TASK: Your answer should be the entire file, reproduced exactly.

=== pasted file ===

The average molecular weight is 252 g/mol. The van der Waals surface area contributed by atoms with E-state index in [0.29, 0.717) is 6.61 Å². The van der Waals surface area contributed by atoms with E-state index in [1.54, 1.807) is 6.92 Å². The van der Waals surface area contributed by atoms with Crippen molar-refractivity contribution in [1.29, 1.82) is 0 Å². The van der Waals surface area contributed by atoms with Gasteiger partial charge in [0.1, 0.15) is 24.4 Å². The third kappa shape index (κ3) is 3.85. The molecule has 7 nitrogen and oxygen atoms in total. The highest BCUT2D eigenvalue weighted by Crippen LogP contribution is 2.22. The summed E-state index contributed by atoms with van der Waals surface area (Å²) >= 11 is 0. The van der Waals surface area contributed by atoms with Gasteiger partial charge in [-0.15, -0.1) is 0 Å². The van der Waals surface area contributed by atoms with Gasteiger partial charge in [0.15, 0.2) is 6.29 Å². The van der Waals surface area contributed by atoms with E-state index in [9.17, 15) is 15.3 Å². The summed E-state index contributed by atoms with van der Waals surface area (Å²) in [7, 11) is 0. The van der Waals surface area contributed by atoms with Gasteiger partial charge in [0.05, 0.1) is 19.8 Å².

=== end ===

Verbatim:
The average molecular weight is 252 g/mol. The van der Waals surface area contributed by atoms with E-state index in [0.29, 0.717) is 6.61 Å². The van der Waals surface area contributed by atoms with E-state index in [1.54, 1.807) is 6.92 Å². The van der Waals surface area contributed by atoms with Crippen molar-refractivity contribution in [1.29, 1.82) is 0 Å². The van der Waals surface area contributed by atoms with Gasteiger partial charge in [0.1, 0.15) is 24.4 Å². The third kappa shape index (κ3) is 3.85. The molecule has 7 nitrogen and oxygen atoms in total. The highest BCUT2D eigenvalue weighted by Crippen LogP contribution is 2.22. The summed E-state index contributed by atoms with van der Waals surface area (Å²) >= 11 is 0. The van der Waals surface area contributed by atoms with Gasteiger partial charge in [-0.15, -0.1) is 0 Å². The van der Waals surface area contributed by atoms with Gasteiger partial charge in [0.15, 0.2) is 6.29 Å². The van der Waals surface area contributed by atoms with E-state index in [9.17, 15) is 15.3 Å². The summed E-state index contributed by atoms with van der Waals surface area (Å²) in [7, 11) is 0. The van der Waals surface area contributed by atoms with Gasteiger partial charge in [0.05, 0.1) is 19.8 Å².